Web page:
Academic journal article American Journal of Psychotherapy

Interpersonal Counseling (IPC) for Depression in Primary Care

Academic journal article American Journal of Psychotherapy

Interpersonal Counseling (IPC) for Depression in Primary Care

Article excerpt


The implementation of the Affordable Care Act brings increasing interest in patient-centered, cost-effective models of care that expand access to mental health services for diverse populations. Broadened eligibility for Medicaid benefits and new subsidies for private coverage of low and moderate income people will bring large numbers of previously uninsured depressed people into primary care (Garfield et al., 2011). Meeting the mental health care needs of these newly insured individuals will require expanding access to evidence-based, though currently underutilized, approaches to the primary care management of depression. Primary care will remain a major resource for screening and treating depression, especially for patients with low incomes (Cooper et al., 2003; Mojtabai & Olfson, 2008) because of high prevalence, substantial morbidity, and adverse effects of depression on management of chronic medical conditions (Murray et al., 2010; Lerner & Henke, 2008; Wang et al., 2004; Kendler et al., 2009; Olfson et al., 2002; Hankerson et al., 2011; Weissman et al., 2004; Mann et al., 2004; Ormel et al., 2008). Under the traditional model of primary care treatment of depression, primary care physicians often struggle without support to manage the mental health problems of their patients. Their well-intentioned efforts are too often undermined by competing clinical imperatives to treat acute and chronic medical conditions and deliver preventive care. Moreover, primary care physicians in the United States neither have training in psychotherapy nor the time to deliver psychotherapy.

Interpersonal counseling (IPC), a brief, patient-centered approach to managing depression, lowers the burden on primary care physicians by having a mental-health worker located within the primary care setting. Interpersonal counseling is derived directly from interpersonal psychotherapy (IPT), an evidence-based psychotherapy that has undergone numerous efficacy studies, and been translated and adapted for cross-cultural use (Klerman et al., 1984; Weissman et al., 2000, 2007; Markowitz and Weissman, 2012; Barth et al., 2013). This paper describes the rationale for using IPC in primary care, offers alternative models of care, and summarizes the development, evidence of efficacy, and basic structure of IPC. The paper concludes with an illustrative case vignette.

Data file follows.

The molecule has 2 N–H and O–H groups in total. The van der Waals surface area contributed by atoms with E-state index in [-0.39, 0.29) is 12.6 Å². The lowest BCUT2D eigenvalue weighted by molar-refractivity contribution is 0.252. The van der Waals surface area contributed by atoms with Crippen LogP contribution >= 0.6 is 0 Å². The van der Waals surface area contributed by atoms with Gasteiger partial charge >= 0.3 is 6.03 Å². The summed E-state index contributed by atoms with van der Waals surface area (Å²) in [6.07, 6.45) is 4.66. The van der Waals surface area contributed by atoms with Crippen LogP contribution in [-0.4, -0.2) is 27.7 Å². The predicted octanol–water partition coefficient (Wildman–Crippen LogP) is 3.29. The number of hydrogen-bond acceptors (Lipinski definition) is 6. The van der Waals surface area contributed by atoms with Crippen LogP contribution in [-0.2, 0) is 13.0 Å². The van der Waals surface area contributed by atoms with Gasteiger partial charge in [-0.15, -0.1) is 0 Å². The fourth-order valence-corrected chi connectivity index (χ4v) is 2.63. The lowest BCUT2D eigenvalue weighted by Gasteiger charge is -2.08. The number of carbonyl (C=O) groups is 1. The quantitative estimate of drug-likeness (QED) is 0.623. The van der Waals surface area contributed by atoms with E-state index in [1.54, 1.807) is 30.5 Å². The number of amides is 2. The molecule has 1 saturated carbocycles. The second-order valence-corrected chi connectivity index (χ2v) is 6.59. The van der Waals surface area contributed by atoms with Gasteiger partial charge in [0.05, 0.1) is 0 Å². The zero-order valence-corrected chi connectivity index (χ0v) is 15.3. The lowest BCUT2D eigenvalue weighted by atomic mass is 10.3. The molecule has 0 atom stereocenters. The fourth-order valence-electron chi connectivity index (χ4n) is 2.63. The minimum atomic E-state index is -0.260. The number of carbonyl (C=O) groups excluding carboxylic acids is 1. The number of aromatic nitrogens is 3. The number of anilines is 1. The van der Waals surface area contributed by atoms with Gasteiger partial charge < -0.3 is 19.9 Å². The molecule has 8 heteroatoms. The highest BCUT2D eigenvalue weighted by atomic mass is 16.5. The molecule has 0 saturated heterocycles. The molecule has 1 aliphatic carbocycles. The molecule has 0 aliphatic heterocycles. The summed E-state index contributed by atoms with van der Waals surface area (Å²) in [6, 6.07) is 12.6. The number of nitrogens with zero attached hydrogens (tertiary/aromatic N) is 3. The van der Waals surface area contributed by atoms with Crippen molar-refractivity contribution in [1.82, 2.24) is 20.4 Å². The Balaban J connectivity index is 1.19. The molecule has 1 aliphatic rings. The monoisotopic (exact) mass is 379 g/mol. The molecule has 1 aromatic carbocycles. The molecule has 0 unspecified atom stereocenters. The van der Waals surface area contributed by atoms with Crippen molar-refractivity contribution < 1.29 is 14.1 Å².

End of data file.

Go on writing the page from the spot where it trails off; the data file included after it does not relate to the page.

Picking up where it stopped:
Interpersonal Counseling (IPC) is a brief manualized evidence-based treatment for evaluating and triaging patients with depressive symptoms to appropriate levels of care. It fills the gap between screening and referral of patients who may need more sustained care, while offering support, identifying resources and clarifying the psychosocial triggers that may have brought on the depressive episode. Because symptoms of depression are often a transient reaction to life stress, many patients do not require sustained treatment, and the symptoms will remit after 3 to 5 (or even fewer) sessions. Other patients may require watchful waiting, and a small number may require triage to sustained treatment with medication, longer term psychotherapy, or both.

Primary care patients with depression usually receive medication but if given the option, generally prefer to talk to someone about their problems (Vidair et al., 2011 McHugh et al., 2013). Less than 40% of adults entering psychotherapy ever receive more than 3 to 5 sessions. Whether the brevity of treatment episodes is primarily driven by patient preference or economic considerations is unclear, but short treatment is the norm and imposes constraints on the feasibility of traditional psychotherapy approaches in this setting. Throughout this paper we may refer to IPC as three sessions but the need for flexibility is recognized as will be noted.

The principle underlying IPC is that a systematic, but brief, evaluation, support, and triage may help to allocate a scarce commodity-full outpatient mental health treatment-to those patients who might derive the greatest benefit and for whom it may be most appropriate. …

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